Sunday, May 26, 2024

Sermon for the Feast of the Holy Trinity - Jn 3:1-15



                                                                                                 Jn 3:1-15



          Nicodemus had no idea what he was walking into.  You almost have to feel sorry for him.  He was not someone who was used to being out of his depth.  He was not used to situations where he was not in charge, and didn’t have a good understanding of what was going on.

          Nicodemus certainly was a person who was serious about faith in the God of Israel.  We learn that he was a Pharisee.  While we often have negative associations about the Pharisees, it is important to note that they were people who were committed to living according to God’s will.  They wanted to be faithful to God and they were willing to go beyond the way others lived in order to do so.

          Nicodemus was not just a Pharisee. We learn that he was “a ruler of the Jews.”  He was a person of importance and authority.  Others recognized his learning and wisdom.  In fact in our text Jesus describes him as “the teacher of Israel.”

It is clear that he had the very best intentions.  Our text tells us: “This man came to Jesus by night and said to him, ‘Rabbi, we know that you are a teacher come from God, for no one can do these signs that you do unless God is with him.’”  Nicodemus sought Jesus out.  Now to be sure, he did so at night. He did it in secrecy.  But nevertheless, he came to Jesus in order to talk with him.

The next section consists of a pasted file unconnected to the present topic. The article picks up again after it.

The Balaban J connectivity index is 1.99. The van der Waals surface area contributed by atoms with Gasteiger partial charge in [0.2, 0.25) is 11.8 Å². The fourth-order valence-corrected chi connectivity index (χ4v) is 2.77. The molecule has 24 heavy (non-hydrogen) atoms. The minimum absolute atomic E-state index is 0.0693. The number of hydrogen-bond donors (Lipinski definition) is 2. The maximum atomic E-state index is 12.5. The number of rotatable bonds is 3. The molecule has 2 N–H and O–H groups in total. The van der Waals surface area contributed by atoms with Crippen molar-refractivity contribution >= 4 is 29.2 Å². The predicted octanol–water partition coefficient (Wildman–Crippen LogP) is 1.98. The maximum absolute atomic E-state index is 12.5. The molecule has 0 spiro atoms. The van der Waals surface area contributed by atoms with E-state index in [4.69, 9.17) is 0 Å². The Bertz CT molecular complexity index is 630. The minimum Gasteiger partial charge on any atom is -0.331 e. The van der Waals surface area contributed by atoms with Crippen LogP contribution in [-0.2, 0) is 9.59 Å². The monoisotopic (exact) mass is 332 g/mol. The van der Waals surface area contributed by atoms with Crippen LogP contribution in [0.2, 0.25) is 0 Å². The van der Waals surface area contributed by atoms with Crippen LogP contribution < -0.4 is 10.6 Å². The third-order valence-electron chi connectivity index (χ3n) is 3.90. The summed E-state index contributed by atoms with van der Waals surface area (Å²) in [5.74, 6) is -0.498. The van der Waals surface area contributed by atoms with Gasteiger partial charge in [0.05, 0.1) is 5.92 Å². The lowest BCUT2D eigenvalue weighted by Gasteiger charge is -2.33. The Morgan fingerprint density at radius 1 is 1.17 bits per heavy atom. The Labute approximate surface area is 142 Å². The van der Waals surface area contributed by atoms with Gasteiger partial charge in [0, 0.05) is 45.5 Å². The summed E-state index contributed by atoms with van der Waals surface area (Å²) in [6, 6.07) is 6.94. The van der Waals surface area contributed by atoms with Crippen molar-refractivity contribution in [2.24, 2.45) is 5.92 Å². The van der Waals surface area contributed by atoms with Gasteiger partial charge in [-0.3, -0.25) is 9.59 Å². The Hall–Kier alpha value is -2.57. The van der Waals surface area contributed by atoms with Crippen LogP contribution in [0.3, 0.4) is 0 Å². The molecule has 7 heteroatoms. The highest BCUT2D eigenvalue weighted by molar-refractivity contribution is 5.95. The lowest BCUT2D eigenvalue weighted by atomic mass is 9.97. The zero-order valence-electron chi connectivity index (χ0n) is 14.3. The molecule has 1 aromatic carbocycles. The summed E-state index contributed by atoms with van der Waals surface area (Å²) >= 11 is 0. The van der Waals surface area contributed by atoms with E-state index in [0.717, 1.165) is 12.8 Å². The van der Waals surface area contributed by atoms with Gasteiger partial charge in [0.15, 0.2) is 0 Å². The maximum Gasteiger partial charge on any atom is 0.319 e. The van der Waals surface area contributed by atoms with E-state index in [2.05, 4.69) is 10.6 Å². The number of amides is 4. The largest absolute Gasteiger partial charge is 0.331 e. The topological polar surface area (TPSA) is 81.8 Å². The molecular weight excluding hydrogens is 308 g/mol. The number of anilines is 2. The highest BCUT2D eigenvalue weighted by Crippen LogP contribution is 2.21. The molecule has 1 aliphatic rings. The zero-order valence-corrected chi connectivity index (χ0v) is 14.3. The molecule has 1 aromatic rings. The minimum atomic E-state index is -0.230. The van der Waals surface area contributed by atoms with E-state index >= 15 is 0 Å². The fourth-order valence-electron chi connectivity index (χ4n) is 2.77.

Nicodemus could not have been more respectful.  He said that Jesus was a teacher who had come from God.  He declared that the miracles – the signs – that Jesus was performing showed that God was with him.  Clearly, he wanted to know more about Jesus and what God was doing through him.

So Jesus answered him, “Truly, truly, I say to you, unless one is born again he cannot see the kingdom of God.”  Jesus had begun, and now Nicodemus was just along for the ride, trying to comprehend what our Lord was saying.  Nicodemus could not understand what Jesus meant by “being born again.” He asked, “How can a man be born when he is old? Can he enter a second time into his mother's womb and be born?”

Our Lord had spoken about being born again in order to enter the kingdom of God.  Now he added to this by saying, “Truly, truly, I say to you, unless one is born of water and the Spirit, he cannot enter the kingdom of God.”  Jesus explained that this being born again occurred by being born of water and the Spirit.

Then our Lord stated why this was necessary.  He said, “That which is born of the flesh is flesh, and that which is born of the Spirit is spirit.”  Jesus said that only the Spirit of God could produce that which is spiritual – that which has life with God.

Jesus stated that this work of the Spirit should not seem surprising.  He told Nicodemus, “Do not marvel that I said to you, ‘You must be born again.’ The wind blows where it wishes, and you hear its sound, but you do not know where it comes from or where it goes. So it is with everyone who is born of the Spirit.”

However, Nicodemus did marvel.  He was completely confused.  He had come to Jesus seeking to learn more about how God was at work in him, and instead he was completely befuddled by what Jesus had said.  He responded to our Lord, “How can these things be?”